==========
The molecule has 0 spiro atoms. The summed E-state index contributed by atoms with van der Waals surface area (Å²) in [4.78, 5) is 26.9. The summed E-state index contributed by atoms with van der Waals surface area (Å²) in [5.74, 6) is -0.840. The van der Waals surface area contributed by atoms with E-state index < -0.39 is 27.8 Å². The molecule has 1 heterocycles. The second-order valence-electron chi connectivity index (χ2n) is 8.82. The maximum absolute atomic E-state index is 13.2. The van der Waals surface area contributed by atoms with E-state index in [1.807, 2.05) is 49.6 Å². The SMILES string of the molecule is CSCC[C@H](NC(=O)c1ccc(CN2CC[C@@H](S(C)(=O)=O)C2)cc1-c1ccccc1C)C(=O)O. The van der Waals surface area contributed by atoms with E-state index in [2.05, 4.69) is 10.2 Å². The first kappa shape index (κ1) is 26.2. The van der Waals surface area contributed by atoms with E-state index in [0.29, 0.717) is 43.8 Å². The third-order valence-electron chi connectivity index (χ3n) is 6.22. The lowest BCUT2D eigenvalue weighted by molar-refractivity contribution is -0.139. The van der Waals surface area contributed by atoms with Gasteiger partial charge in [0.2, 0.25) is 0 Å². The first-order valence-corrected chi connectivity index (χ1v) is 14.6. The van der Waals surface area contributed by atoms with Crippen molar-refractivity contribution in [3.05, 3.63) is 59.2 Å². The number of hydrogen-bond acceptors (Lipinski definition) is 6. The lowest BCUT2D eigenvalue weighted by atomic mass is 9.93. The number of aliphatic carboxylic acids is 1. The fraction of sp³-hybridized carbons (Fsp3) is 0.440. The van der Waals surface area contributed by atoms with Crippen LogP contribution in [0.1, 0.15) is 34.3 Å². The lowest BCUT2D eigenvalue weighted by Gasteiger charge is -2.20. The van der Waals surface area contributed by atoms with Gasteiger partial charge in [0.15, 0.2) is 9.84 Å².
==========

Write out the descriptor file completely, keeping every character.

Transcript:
The molecule has 0 spiro atoms. The summed E-state index contributed by atoms with van der Waals surface area (Å²) in [4.78, 5) is 26.9. The summed E-state index contributed by atoms with van der Waals surface area (Å²) in [5.74, 6) is -0.840. The van der Waals surface area contributed by atoms with E-state index < -0.39 is 27.8 Å². The molecule has 1 heterocycles. The second-order valence-electron chi connectivity index (χ2n) is 8.82. The maximum absolute atomic E-state index is 13.2. The van der Waals surface area contributed by atoms with E-state index in [1.807, 2.05) is 49.6 Å². The SMILES string of the molecule is CSCC[C@H](NC(=O)c1ccc(CN2CC[C@@H](S(C)(=O)=O)C2)cc1-c1ccccc1C)C(=O)O. The van der Waals surface area contributed by atoms with E-state index in [2.05, 4.69) is 10.2 Å². The first kappa shape index (κ1) is 26.2. The van der Waals surface area contributed by atoms with E-state index in [0.29, 0.717) is 43.8 Å². The third-order valence-electron chi connectivity index (χ3n) is 6.22. The lowest BCUT2D eigenvalue weighted by molar-refractivity contribution is -0.139. The van der Waals surface area contributed by atoms with Gasteiger partial charge in [0.2, 0.25) is 0 Å². The first-order valence-corrected chi connectivity index (χ1v) is 14.6. The van der Waals surface area contributed by atoms with Crippen molar-refractivity contribution in [3.05, 3.63) is 59.2 Å². The number of hydrogen-bond acceptors (Lipinski definition) is 6. The lowest BCUT2D eigenvalue weighted by atomic mass is 9.93. The number of aliphatic carboxylic acids is 1. The fraction of sp³-hybridized carbons (Fsp3) is 0.440. The van der Waals surface area contributed by atoms with Crippen LogP contribution in [0.1, 0.15) is 34.3 Å². The lowest BCUT2D eigenvalue weighted by Gasteiger charge is -2.20. The van der Waals surface area contributed by atoms with Gasteiger partial charge in [0.15, 0.2) is 9.84 Å².